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May  2004

Elastic Bonding Technology
Sealing the Future of the Fenestration Industry
by Mark Daniels

With so many technological advancements in the fenestration industry during the past decade, it should be no surprise that adhesive technology is stronger than ever and offers window and door manufacturers benefits not possible a short time ago. Elastic bonding technology, the joining of substrates with an interfacial layer of permanently elastic adhesive, quickly is gaining the attention of leading manufacturers. From eliminating leaks and stress cracks to reducing stress concentrations in the bonded materials, elastic bonding can improve product life and enhance performance.

Elastic bonding technology long has been used in the construction, transportation, marine and appliance industries. In all, there are common requirements of the adhesive such as the ability to withstand constant resonant vibration and continuous hot and cold thermal cycling. These properties are also required in the fenestration industry and, as such, the benefits of elastic bonding technology are quickly gaining acceptance.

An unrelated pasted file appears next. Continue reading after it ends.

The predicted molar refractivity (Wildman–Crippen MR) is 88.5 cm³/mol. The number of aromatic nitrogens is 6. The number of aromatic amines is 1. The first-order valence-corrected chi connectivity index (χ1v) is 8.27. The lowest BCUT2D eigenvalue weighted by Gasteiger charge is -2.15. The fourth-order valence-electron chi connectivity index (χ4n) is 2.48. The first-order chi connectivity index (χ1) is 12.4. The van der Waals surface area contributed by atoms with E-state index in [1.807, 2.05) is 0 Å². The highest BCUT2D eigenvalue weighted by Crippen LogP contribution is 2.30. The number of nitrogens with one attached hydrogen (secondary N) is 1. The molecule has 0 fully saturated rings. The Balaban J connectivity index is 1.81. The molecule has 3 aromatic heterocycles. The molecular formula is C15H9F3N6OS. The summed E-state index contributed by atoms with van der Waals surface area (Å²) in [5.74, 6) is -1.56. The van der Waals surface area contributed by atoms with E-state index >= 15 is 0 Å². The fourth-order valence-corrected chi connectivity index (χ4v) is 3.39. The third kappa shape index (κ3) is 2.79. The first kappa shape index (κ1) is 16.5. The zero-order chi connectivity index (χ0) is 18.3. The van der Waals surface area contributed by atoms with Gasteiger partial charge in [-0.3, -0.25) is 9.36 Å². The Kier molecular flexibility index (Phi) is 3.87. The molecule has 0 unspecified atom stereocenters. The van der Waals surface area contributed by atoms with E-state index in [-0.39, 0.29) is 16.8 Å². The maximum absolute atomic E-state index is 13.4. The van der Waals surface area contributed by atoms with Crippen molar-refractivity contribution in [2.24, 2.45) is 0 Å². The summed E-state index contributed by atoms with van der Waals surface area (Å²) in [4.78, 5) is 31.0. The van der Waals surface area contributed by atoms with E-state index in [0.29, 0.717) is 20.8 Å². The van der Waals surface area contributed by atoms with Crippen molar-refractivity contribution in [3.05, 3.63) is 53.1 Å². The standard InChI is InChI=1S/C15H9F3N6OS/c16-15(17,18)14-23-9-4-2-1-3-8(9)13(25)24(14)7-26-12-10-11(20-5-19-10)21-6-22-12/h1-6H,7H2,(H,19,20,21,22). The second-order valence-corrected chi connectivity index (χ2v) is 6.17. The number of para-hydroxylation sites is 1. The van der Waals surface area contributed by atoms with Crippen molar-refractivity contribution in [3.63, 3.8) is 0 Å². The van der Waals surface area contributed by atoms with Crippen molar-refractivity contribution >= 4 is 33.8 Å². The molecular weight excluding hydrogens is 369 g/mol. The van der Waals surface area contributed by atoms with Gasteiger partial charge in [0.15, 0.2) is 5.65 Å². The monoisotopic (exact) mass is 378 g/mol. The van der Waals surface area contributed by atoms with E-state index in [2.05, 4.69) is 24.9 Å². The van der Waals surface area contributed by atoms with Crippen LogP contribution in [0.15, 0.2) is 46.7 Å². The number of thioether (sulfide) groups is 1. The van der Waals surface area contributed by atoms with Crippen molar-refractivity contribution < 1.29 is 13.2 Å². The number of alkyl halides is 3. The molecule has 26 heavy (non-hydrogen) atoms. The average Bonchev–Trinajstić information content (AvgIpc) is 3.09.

Elastic Bonding Benefits
When considering adhesives and sealants, window and door designers seemingly have concentrated their focus on tensile strength. While this is important, it is one of many factors that need to be considered when evaluating bonding agents. 

Often manufacturers simply think of elastic bonding technology as using permanently elastic materials to bond similar or dissimilar substrates. While this is a key principle, elastic bonding is more than a product or material. It is a technology that improves not only long-term performance of the end product, but also the manufacturing process and often increases profit margins.

The fenestration industry benefits from the many advantages created by elastic bonding, such as uniform stress distribution, excellent joint movement compensation and gap filling, good resistance against impact stress, styling freedom and no deformation or damage to the substrates. This is particularly true when designing products for impact-, blast-resistance and high-performance applications.